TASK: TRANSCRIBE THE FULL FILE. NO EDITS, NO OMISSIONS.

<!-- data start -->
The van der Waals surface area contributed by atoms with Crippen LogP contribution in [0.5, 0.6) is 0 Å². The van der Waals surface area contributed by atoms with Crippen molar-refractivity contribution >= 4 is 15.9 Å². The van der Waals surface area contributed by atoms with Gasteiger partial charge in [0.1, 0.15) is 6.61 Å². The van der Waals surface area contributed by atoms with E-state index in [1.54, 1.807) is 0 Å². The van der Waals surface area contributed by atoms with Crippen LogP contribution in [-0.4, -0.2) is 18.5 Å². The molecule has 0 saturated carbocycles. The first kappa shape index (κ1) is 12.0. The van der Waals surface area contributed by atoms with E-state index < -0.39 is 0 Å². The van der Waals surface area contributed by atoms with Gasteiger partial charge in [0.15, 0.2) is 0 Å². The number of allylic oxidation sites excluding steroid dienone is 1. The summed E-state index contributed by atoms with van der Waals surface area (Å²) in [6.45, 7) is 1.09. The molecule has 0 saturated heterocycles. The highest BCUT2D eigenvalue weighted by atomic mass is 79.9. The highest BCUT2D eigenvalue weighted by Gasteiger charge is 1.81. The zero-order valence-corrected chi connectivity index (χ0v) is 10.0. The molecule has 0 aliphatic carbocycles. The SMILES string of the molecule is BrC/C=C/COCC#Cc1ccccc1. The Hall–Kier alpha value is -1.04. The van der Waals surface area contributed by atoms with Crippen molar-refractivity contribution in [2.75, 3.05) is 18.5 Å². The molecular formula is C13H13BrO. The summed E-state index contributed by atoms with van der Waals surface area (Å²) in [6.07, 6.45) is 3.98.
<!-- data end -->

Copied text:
The van der Waals surface area contributed by atoms with Crippen LogP contribution in [0.5, 0.6) is 0 Å². The van der Waals surface area contributed by atoms with Crippen molar-refractivity contribution >= 4 is 15.9 Å². The van der Waals surface area contributed by atoms with Gasteiger partial charge in [0.1, 0.15) is 6.61 Å². The van der Waals surface area contributed by atoms with E-state index in [1.54, 1.807) is 0 Å². The van der Waals surface area contributed by atoms with Crippen LogP contribution in [-0.4, -0.2) is 18.5 Å². The molecule has 0 saturated carbocycles. The first kappa shape index (κ1) is 12.0. The van der Waals surface area contributed by atoms with E-state index < -0.39 is 0 Å². The van der Waals surface area contributed by atoms with Gasteiger partial charge in [0.15, 0.2) is 0 Å². The number of allylic oxidation sites excluding steroid dienone is 1. The summed E-state index contributed by atoms with van der Waals surface area (Å²) in [6.45, 7) is 1.09. The molecule has 0 saturated heterocycles. The highest BCUT2D eigenvalue weighted by atomic mass is 79.9. The highest BCUT2D eigenvalue weighted by Gasteiger charge is 1.81. The zero-order valence-corrected chi connectivity index (χ0v) is 10.0. The molecule has 0 aliphatic carbocycles. The SMILES string of the molecule is BrC/C=C/COCC#Cc1ccccc1. The Hall–Kier alpha value is -1.04. The van der Waals surface area contributed by atoms with Crippen molar-refractivity contribution in [2.75, 3.05) is 18.5 Å². The molecular formula is C13H13BrO. The summed E-state index contributed by atoms with van der Waals surface area (Å²) in [6.07, 6.45) is 3.98.